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conversation, students shared words they had come up with that described the character. Words like spoiled, self-centered, and conceited appeared on the list the teacher wrote. The teacher used the list to talk about descriptive words and character traits. Later, she and the students used the list as a reference for writing. She could have easily written the list of character traits without engaging students in a think/pair/share activity, but the students would not have gone through the thinking process. Students need to experience the process in order to become thinkers. Again, all students were engaged. The conversation pulled students into the lesson and made it personal. Each student was accountable for his or her own thinking. The teacher made statements that encouraged thinking and independence. She asked students to cite evidence from the readaloud and their own lives that helped them to make connections. The conversations become the outloud practice for what happens in the students' heads as they read in the future. The teacher felt that the students were thinking on a much deeper level than in the past because of this activity. As the teacher works with students, she sets up the situation so students will use the cognitive strategies to find meaning. She does this using conversation as the vehicle to make thinking concrete. This teacher sees further evidence of students' deep thinking in the discussions from reading group, and in their writings in Writer's Workshop. In an inner-city school, I conferred with a student in Reader's Workshop who had just finished reading Charlotte's Web by E.B. White (1952/1974). I asked the student to tell me about the book. She stated very literal, surface-level interpretations of the story. She told me, "This is a story about a pig who wanted to be famous. He had a friend named Charlotte." I asked the student to talk about her friendships and the friendships in the book because she had mentioned that Charlotte was Wilbur's friend. She talked about her friends and began to make connections to the story. As she discussed what was important to her, she began to make some inferences between her life and what happened in the story. Our conversation continued. At one point, the student's eyes lit up and she said, "Charlotte was Wilbur's friend. Charlotte gave so much for Wilbur that she had nothing left for herself. That's friendship!" As we continued our conversation she began to see that the story was about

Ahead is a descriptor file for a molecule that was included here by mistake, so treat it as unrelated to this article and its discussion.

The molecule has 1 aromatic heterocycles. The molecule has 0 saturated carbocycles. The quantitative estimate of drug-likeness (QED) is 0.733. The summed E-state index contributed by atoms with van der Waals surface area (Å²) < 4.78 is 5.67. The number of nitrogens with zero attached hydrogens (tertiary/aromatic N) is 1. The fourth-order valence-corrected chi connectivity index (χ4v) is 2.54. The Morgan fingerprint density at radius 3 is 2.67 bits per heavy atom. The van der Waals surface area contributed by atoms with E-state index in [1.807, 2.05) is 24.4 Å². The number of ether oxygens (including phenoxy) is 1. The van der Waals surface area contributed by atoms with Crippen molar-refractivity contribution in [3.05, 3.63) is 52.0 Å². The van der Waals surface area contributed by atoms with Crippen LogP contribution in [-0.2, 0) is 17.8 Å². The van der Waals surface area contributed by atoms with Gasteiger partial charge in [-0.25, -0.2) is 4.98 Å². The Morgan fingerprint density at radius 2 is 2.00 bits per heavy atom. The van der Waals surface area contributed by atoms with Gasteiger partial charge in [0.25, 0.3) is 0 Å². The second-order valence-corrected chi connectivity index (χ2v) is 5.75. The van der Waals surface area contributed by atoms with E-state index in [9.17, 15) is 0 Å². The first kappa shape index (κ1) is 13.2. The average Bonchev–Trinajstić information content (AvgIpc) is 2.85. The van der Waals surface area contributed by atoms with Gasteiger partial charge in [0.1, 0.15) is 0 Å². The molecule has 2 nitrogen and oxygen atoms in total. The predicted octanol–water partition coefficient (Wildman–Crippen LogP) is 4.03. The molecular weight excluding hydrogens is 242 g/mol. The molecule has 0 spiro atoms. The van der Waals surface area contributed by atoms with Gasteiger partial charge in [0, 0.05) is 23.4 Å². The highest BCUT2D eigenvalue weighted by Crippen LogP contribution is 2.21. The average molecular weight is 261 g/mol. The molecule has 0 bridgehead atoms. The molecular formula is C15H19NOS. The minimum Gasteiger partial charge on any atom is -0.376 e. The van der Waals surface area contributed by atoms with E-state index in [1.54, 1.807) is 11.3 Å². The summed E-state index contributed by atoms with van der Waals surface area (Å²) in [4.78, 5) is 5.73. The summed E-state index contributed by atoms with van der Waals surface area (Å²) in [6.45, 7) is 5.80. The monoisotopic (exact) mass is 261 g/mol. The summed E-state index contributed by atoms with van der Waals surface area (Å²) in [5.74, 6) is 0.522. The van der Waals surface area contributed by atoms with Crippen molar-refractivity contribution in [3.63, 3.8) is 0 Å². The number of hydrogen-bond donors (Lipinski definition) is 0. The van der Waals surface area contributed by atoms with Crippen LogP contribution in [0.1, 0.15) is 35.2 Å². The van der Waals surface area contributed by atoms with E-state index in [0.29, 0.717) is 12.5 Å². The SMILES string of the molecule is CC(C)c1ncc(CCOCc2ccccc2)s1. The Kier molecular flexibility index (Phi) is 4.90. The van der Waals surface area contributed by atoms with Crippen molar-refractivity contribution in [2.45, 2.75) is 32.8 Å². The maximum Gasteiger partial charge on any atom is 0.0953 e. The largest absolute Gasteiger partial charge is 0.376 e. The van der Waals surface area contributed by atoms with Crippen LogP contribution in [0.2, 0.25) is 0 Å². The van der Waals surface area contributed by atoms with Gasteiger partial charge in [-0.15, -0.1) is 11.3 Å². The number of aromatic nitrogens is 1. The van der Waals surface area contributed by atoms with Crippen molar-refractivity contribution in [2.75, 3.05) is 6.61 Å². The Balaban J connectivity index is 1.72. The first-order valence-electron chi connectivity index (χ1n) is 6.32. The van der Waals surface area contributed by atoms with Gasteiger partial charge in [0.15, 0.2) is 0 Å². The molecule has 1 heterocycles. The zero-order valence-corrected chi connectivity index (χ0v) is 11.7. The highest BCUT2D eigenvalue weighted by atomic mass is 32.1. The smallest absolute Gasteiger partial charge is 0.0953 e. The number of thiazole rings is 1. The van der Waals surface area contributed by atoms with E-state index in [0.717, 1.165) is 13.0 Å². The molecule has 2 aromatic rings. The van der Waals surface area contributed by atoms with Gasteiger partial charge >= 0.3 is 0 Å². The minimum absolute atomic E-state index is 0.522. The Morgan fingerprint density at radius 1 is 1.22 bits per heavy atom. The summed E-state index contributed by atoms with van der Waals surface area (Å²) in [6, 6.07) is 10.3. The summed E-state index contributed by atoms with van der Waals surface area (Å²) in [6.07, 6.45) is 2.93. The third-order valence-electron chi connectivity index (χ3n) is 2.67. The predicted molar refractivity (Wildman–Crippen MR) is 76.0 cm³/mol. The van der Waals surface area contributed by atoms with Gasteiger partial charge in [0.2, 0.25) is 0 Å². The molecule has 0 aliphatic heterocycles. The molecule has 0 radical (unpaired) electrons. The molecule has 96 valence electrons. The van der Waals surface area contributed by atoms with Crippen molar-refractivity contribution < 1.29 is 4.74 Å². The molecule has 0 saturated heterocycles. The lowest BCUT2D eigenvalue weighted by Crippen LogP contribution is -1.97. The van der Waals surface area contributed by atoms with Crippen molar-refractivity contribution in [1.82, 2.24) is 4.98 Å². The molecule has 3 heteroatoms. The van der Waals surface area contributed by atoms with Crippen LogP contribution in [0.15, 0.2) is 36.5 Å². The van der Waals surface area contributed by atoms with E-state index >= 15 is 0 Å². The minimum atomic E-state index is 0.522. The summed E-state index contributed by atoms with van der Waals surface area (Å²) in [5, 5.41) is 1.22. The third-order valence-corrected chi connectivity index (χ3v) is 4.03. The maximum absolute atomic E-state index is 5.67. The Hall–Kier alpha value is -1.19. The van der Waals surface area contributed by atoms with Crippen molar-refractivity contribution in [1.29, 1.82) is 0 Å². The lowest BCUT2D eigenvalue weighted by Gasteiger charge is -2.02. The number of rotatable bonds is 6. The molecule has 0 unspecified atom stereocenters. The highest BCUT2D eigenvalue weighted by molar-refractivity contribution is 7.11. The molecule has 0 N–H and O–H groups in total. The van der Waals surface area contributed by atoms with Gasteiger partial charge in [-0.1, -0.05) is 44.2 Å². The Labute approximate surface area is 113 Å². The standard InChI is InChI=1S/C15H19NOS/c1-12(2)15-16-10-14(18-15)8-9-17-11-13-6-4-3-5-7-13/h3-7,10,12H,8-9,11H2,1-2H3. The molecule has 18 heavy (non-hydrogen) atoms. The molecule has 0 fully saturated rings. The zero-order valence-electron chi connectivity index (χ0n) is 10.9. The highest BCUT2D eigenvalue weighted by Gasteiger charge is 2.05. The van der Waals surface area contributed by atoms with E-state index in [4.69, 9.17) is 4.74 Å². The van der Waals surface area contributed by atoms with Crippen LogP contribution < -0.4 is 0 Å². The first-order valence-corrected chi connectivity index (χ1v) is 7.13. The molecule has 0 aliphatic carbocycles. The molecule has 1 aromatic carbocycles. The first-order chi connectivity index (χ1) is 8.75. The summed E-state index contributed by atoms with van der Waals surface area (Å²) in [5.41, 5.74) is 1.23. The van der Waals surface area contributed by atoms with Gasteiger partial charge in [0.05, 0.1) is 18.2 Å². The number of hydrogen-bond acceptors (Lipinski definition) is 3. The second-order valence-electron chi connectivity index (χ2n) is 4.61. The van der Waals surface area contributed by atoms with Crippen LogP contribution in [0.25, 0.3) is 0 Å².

much more than a pig wanting to be famous. Through the conversation, this student was able to understand the book on a deeper level. Individual comprehension depends greatly on personal knowledge and experiences, reflections, and exposure to thoughts of others. Without conversation, we are limited to our own insights. With conversation, we can explore and expand our developing thoughts. We construct our own meaning, influenced by the knowledge and experience of others. This student constructed her own meaning with input from another person. Comprehension was deepened through the conversation. In all three examples, conversation is what engaged the students. It was their opportunity to practice thinking. It would have been easier, and certainly quieter, to just tell the students what the teachers wanted them to know, but the students are the ones that need to have practice in using the cognitive strategies. In addition, the conversation is evidence for the teacher to assess the student in her or his thinking. Teachers observed the conversation by listening to students in all of these examples. If the conversation strayed, they posed questions to get students back on track. In classrooms that use conversation as a comprehension connection, student engagement is unusually high. Palmer (1998) encouraged teachers to expect and invite talk. As teachers, we can provide opportunities for students to engage in conversations. In so doing, the talk can transform teaching into learning. As this happens, teachers are amazed at the depth of comprehension students demonstrate. Students need opportunities to practice the use of cognitive strategies in order to internalize them and strengthen their comprehension. Students who engage in conversation in the classroom become reflective thinkers. Conversation brings meaning to life as students seek to contemplate and understand our complex world. Conversation is the comprehension connection. Ketch is a literacy trainer for Des Moines Public Schools. She may be contacted at 2501 SW Thornton, Des Moines, IA 50321, USA. E-mail to [email protected]

References

Afflerbach, P.P., & Johnston, P.H. (1986). What do expert readers do when the main idea is not explicit? In J.F.